We’d rather stay in State Parks on the road, but when a last minute opportunity presented itself to attend my neice’s 3rd Bday party (pirate/fairy themed!) of course we’re going to do it! The only place available close to Charlottesville was the area KOA (9 miles from my sister’s house north of the city). It was one of the better KOA’s we’ve stayed in, but I think your individual experience here would vary greatly depending on which spot you get.
This park is located in a beautiful wooded area, but some of the spots have no shade, and last weekend it was in the 90s. We felt very fortunate to have gotten spot #11 — spaced well from the neighbors and very shaded, with a nice view of the woods.
The first row of spots seemed like winners overall, but I don’t know if they could fit larger motorhomes or 5th wheels, except in spot #12 where they crammed in a Prevost next to a little pop-up camper. I still don’t know how that thing fit.
Spots #12 and #13 would be great for two people camping together!
The second row is all huge pull-through sites, but not a lot of privacy.
This KOA had all the regular things you’d expect in a KOA — a pool, playground and covered picnic areas, but most of these were on the other side of a little creek that separated the two, so you didn’t get any of the noise (genius!).
I worked in an RV park that was a little wonky with its rules, so I understand the quirks of privately owned parks. First of all, Moravian Falls doesn’t take credit cards for reservations. When you call, they’ll give you a total amount owed and you have to mail them a check within a few days (I think it’s 4 days max) to secure the reservation. If you don’t send the money, they don’t hold the reservation. After they receive the check, they mail you receipt that you must bring with you to check in.
The upper tier of very tighly packed spots.
The park is tiny, old and the spaces are crowded together — this is bare bones, but we were going to Wilkesboro for Merlefest and the state parks were booked. This was our only option within town that had hook ups (we needed hook ups because of the dogs and needing AC — it was in the high 70s!).
We were so close to our neighbors that we didn’t feel comfortable putting the awning down, and the people across from us rented two spots so they could have a picnic table to use (they’ve been here before).
A group of tent sites in the woods. The others are one the grounds of the closed swimming pool.
This used to be a great park — Deke visited often as a kid to swim in the pool and play in the waterfall. Unfortunately, the pool area is closed now and the waterslide is overgrown and filled with leaves.
Out of commission 1980s waterslide.
If you’re in the area, I’d recommend staying in one of the state parks. If you need to stay here, I’d say 28″ is the max length!
On our way back from Florida, we saw that the temperatures in Raleigh were supposed to be extremely cold in the next few weeks, so we decided it would be best to blow out the lines before putting it back in storage. We thought we’d give try the Fayetteville RV Resort a try since it’s about an hour from our storage garage.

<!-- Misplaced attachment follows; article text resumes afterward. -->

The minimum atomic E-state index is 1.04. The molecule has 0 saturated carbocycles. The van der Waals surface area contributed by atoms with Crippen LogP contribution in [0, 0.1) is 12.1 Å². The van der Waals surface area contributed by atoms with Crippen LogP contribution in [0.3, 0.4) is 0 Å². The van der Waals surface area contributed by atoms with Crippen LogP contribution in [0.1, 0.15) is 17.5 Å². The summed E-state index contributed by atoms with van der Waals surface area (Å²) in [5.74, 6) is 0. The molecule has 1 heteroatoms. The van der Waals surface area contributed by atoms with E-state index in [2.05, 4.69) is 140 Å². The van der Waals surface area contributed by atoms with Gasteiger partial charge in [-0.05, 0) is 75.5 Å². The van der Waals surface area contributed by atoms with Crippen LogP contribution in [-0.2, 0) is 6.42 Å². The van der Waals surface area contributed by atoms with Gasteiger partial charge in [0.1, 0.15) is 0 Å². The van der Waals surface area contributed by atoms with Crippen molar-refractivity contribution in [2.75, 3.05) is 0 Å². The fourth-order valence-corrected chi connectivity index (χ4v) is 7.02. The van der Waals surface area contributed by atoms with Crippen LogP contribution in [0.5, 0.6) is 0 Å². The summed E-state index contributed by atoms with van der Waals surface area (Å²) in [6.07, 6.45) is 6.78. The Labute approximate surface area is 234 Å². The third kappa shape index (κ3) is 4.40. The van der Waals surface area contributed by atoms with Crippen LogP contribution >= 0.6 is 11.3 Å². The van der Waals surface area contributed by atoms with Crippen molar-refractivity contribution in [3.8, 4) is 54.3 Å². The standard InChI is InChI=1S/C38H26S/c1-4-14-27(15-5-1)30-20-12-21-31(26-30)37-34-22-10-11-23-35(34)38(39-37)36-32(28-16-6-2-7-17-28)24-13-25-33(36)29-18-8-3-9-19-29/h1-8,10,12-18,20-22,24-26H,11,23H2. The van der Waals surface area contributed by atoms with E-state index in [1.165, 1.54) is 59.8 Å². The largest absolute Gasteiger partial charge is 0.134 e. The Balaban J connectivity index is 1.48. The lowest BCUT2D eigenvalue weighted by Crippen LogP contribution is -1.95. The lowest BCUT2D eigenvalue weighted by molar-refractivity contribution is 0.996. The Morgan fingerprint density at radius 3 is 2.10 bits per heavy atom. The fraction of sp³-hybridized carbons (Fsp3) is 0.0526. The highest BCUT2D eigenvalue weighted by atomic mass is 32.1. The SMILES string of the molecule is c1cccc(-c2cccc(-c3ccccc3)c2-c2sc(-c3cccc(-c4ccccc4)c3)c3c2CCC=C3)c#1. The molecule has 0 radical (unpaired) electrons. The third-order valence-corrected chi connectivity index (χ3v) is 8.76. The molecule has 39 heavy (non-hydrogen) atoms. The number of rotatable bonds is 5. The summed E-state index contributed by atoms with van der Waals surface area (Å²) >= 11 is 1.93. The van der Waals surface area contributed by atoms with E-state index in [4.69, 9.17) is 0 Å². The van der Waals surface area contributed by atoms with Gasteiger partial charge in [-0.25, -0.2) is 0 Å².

This was previously a KOA, so it’s got all the things you’d come to expect from a KOA (pool, little cabins to rent, a store, full hook ups, level spots, propane) but I feel the new owners are really working to make it better. All the restrooms are being updated, they’ve obviously done a lot of work on the landscaping and overall, it’s a really nice park for a day or two.
They have a section for fulltimers in the back that doesn’t have as many trees as the front of the park, but the spots are still nice (definitely nicer and bigger than several spots we lived in while fulltiming).
Since moving here, we’ve definitely noticed a shortage of nice RV parks in the area (and by nice I mean clean and safe), so I’d definitely recommend this park if you’re traveling through the area and need to make a pit stop.
We wanted to check out at least one campground in South Carolina before heading home and Huntington Beach State Park looked perfect.
The park has 133 spots and direct beach access via several wooden paths throughout the park.
There are two beach paths leading from each end of the park.
There are some pretty private spots like ours, or some not-so-private spots around the inside of the loops. There’s also a loop in the back with heavy tree cover (but further from the beach), and some tent sites.
Second loop of the campground.
On the grounds of the state park is also Atalaya, a Moorish-style house that was once the winter home of sculptor Anna Hyatt Huntington. You can tour the house for $2.
The beach here is also really beautiful — white sand, dolphins, pelicans and some great shells.
New Year’s morning.
Heading back north, we couldn’t get in to Anastasia State Park, so we made a reservation for North Beach RV Resort in the little oceanside area of St. Augustine called Vilano Beach.
This park is huge — there are 160 or so spots, a heated pool, many restrooms and washer/dryer areas and it’s right across the street from the ocean (we’re on the ocean side). You can also stay on the river side with some spots right on the water. NOTE #1: You can have a fire, but you need to bring your own fire pit!
The river is right behind me, along with the boat dock.
Beach across from the campground.
Vilano Beach is a bit secluded, but it has a new grocery store and a handful of restaurants. You can bike to Cap’s (great seafood, a bar and views of the water) or walk to The Reef (on the ocean) and Aunt Kate’s (we didn’t eat here– it’s at the back of the campground, on the river).
Note #2: We had full hook-ups, but the water smelled and tasted like saltwater, so I’d recommend bringing some bottled water.
This is the only photo of our spot we got!